Let’s get this out of the way up front: For all the talk about digital migration and channel agnosticism, pharma companies remain huge fans of direct-to-consumer television ads. In 2016, pharma spent $4.06 billion on TV buys, up 4% from $3.91 billion in 2015, according to Kantar Media. This is, as they probably don’t say in the biz or anywhere else, a metric triple-megaton of support. Related: Spending in and around much-heralded digital channels was more or less flat ($515 million in 2016 versus $516 million in 2015).
So, pharma loves TV and TV loves pharma — or, to be more specific, its endearing generosity. But in the past 18 months or so, there has been an increasing sense that the rest of us may not be quite as sold on the marriage.
The first vocal pushback arrived in October 2015 when members of the MS community expressed some less-than-appreciative thoughts about the images and patient depictions in a Biogen TV spot for Tecfidera. Bristol-Myers Squibb found itself on the receiving end of a similar response when its own series of ads for Opdivo made promises that, patients and caregivers alike proclaimed, the drug could not keep.
Taken in tandem with the anti-DTC sentiment preached by the American Medical Association (which has aggressively advocated ending the practice of advertising drugs directly to consumers) and the link alleged by many activists between pharma DTC spend and drug prices (which, once more for the record, is specious at best), one might well wonder if DTC on TV has reached an inflection point.
Could it be all downhill from here?
As with anything else relating to the charged issue of pharma DTC, it depends on the person you ask. Jack Barrette, CEO of patient-community champion WeGo Health, believes that TV remains a go-to venue for near-instant awareness generation, especially during a drug’s first months on the market.
At the same time, Barrette notes that “nobody’s ever been fired for a big TV spend at launch, and the reality is that they should be. You can spend TV-size dollars on programs that reach people and communities in a much more effective way. TV may be what we know, so to speak, but the world and media have changed.”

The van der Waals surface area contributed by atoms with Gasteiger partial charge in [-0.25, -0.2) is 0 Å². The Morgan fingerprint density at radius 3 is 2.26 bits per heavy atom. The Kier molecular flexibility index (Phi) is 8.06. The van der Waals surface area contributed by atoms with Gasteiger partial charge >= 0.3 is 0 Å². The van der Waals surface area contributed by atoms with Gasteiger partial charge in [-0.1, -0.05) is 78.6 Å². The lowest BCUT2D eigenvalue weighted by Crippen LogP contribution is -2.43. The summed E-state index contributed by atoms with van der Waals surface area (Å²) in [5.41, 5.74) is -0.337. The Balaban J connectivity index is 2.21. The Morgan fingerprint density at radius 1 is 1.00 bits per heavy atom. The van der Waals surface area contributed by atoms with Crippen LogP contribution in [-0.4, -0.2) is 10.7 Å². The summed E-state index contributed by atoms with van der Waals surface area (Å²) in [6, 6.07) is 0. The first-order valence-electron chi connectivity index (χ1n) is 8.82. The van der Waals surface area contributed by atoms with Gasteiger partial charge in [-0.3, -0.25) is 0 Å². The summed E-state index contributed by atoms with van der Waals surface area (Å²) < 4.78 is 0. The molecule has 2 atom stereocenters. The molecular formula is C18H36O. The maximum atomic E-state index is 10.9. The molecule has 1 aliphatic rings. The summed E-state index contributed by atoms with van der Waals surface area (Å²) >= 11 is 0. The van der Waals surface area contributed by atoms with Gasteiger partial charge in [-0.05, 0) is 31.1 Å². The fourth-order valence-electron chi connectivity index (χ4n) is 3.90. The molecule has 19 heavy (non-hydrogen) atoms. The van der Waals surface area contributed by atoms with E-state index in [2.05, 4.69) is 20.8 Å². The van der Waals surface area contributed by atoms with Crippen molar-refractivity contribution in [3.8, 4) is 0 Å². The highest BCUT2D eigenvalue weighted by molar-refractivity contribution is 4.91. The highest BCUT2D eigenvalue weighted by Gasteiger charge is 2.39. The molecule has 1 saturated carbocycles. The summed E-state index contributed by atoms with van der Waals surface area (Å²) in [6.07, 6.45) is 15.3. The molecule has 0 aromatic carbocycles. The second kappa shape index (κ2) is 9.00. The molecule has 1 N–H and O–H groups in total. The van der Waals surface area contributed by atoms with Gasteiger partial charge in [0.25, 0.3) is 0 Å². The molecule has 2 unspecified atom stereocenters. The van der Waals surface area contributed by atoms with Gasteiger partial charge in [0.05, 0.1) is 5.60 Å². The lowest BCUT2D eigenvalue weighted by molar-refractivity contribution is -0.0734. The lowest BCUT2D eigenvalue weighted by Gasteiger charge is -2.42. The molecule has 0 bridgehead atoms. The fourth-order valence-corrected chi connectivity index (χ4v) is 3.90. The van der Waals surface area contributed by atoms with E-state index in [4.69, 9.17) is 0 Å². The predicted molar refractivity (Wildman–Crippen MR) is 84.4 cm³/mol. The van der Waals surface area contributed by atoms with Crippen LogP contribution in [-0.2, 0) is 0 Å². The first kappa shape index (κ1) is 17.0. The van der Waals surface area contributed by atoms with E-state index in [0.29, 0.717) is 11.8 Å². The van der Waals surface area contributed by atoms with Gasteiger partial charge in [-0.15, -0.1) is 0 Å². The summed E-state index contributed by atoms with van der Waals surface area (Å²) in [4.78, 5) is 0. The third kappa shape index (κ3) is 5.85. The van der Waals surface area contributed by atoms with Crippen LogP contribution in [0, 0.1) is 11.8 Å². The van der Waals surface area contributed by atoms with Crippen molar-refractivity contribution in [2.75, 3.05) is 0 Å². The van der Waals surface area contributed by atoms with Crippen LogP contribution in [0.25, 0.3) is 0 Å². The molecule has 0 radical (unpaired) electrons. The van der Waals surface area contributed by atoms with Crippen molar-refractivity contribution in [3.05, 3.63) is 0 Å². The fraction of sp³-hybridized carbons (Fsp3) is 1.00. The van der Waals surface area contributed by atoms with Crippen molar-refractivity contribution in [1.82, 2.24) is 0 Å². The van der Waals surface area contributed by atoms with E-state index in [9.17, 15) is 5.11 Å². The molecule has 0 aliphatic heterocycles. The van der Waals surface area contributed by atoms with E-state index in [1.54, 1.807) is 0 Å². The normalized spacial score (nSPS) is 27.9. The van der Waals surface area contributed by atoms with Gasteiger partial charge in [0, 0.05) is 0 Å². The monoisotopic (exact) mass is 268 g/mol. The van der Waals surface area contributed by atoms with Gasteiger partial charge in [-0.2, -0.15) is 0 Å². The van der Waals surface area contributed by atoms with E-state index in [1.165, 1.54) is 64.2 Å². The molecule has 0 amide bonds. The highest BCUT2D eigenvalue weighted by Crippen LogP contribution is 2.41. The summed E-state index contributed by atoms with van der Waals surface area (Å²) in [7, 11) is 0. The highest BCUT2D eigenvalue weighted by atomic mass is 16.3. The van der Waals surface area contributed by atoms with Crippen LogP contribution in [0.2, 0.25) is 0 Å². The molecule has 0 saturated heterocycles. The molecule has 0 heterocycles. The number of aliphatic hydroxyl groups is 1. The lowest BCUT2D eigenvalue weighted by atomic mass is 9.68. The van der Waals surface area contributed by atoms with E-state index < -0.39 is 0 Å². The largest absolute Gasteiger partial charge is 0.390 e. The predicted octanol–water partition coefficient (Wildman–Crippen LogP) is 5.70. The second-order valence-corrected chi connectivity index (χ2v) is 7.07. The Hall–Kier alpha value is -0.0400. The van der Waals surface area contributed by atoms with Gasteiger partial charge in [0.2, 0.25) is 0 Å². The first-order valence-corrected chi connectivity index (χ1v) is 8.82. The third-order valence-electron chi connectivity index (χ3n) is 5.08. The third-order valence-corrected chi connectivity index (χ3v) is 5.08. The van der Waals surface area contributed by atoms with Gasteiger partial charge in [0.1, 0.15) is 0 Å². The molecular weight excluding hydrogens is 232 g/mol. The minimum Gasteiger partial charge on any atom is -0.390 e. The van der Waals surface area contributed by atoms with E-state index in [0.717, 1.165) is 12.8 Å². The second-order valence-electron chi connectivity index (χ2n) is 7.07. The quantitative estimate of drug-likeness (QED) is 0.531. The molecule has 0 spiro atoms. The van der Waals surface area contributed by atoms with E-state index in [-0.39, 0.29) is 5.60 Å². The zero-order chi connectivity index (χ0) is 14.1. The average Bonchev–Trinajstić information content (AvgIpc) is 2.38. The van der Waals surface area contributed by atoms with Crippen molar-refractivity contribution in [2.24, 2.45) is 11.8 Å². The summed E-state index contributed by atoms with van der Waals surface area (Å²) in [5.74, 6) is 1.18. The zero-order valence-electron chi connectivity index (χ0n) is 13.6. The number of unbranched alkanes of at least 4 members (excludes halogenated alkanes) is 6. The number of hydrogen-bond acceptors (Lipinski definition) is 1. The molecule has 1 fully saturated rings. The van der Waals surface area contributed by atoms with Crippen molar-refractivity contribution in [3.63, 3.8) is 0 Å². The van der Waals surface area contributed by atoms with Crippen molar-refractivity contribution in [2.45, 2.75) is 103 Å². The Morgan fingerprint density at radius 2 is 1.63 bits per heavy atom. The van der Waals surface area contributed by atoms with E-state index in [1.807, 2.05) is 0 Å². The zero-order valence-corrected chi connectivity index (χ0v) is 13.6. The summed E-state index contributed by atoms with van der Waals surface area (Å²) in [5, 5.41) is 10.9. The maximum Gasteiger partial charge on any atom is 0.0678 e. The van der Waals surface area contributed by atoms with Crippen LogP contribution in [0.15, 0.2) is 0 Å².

Not surprisingly, DTC stalwart Mike Rutstein, founder and CEO of Strikeforce Communications and a 2016 DTC Hall of Fame inductee, disputes that. “Some people want to believe that digital is where it’s all happening, but the reality is that it’s hard to showcase a [product’s] value proposition the way you can on TV,” he says. “This holds for patient communities and the public at large. Digital is best as an extension of, not as a surrogate or substitute for, TV.”
THE PATIENT IMPASSE
Biogen likely had little idea that it would become patient zero for this particular debate when it debuted its first Tecfidera ad, the imaginatively titled Relapsing Multiple Sclerosis, in October 2015. As far as pharma spots go, the ad is creatively unexceptional: It depicts a woman — ostensibly an MS patient — hiking, swimming, and enjoying an evening of low-key mirth at a carnival. Even as the voice-over intones about less-than-cheery potential side effects (“a rare brain infection that usually leads to death or severe disability”), the images and background music pulsate with life. The overall effect is one of uneventful blitheness.
Indeed, if there’s a sign that the woman in the ad is afflicted with MS — or, really, with anything that in any meaningful way impairs her day-to-day functioning — one would be hard-pressed to tell. The suggestion? Tecfidera is wildly, almost magically, effective in managing the disease.
When Relapsing Multiple Sclerosis began its appearance, reaction from the MS community verged on disbelief. Vocal patient advocates noted that the ad undermined the reality of living with the disease, especially given how often other people inadvertently diminished its impact on their lives with such rejoinders as, “but you look so great and healthy!” These assessments are necessarily subjective, but it’s hard to dispute that the woman in the ad looks “great” and “healthy,” even as she manages a day’s worth of physical activity without a cane or other visible support.
See also: The Top 10 DTC Ads of 2016
In a much-quoted post from her blog Inside My Story, MS patient and advocate Laura Kolaczkowski tried to explain just how wrong Biogen got it. “You show everyone that if we take this blue pill once a day we can do anything. I am the first one to be encouraging, but your ad takes it beyond that. Even people with ‘normal’ health will not hike, swim, and go to the fair in one day and still look so good. Someone with MS would be out of the day before they hit noon,” she wrote. Her post concluded by noting that the ad “is doing more harm than your creative marketing team imagined.”